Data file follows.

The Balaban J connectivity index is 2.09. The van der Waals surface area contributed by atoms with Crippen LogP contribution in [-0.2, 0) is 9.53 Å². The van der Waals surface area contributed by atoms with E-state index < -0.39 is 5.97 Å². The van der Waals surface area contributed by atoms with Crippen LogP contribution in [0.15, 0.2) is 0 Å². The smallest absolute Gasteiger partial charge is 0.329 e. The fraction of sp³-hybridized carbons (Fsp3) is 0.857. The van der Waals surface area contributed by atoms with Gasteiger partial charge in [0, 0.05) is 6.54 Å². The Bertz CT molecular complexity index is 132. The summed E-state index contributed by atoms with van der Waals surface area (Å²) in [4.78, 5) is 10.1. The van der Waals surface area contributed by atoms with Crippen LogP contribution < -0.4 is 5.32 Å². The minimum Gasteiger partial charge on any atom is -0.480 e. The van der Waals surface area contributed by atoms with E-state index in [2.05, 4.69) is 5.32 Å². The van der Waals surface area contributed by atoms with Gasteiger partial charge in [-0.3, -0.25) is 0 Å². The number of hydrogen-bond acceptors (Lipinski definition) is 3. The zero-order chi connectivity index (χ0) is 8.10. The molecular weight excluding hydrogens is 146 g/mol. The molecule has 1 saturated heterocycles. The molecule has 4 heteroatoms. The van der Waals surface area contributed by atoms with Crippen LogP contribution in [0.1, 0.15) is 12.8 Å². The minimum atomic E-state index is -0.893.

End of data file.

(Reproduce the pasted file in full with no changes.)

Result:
The Balaban J connectivity index is 2.09. The van der Waals surface area contributed by atoms with Crippen LogP contribution in [-0.2, 0) is 9.53 Å². The van der Waals surface area contributed by atoms with E-state index < -0.39 is 5.97 Å². The van der Waals surface area contributed by atoms with Crippen LogP contribution in [0.15, 0.2) is 0 Å². The smallest absolute Gasteiger partial charge is 0.329 e. The fraction of sp³-hybridized carbons (Fsp3) is 0.857. The van der Waals surface area contributed by atoms with Gasteiger partial charge in [0, 0.05) is 6.54 Å². The Bertz CT molecular complexity index is 132. The summed E-state index contributed by atoms with van der Waals surface area (Å²) in [4.78, 5) is 10.1. The van der Waals surface area contributed by atoms with Crippen LogP contribution < -0.4 is 5.32 Å². The minimum Gasteiger partial charge on any atom is -0.480 e. The van der Waals surface area contributed by atoms with E-state index in [2.05, 4.69) is 5.32 Å². The van der Waals surface area contributed by atoms with Gasteiger partial charge in [-0.3, -0.25) is 0 Å². The number of hydrogen-bond acceptors (Lipinski definition) is 3. The zero-order chi connectivity index (χ0) is 8.10. The molecular weight excluding hydrogens is 146 g/mol. The molecule has 1 saturated heterocycles. The molecule has 4 heteroatoms. The van der Waals surface area contributed by atoms with Crippen LogP contribution in [0.1, 0.15) is 12.8 Å². The minimum atomic E-state index is -0.893.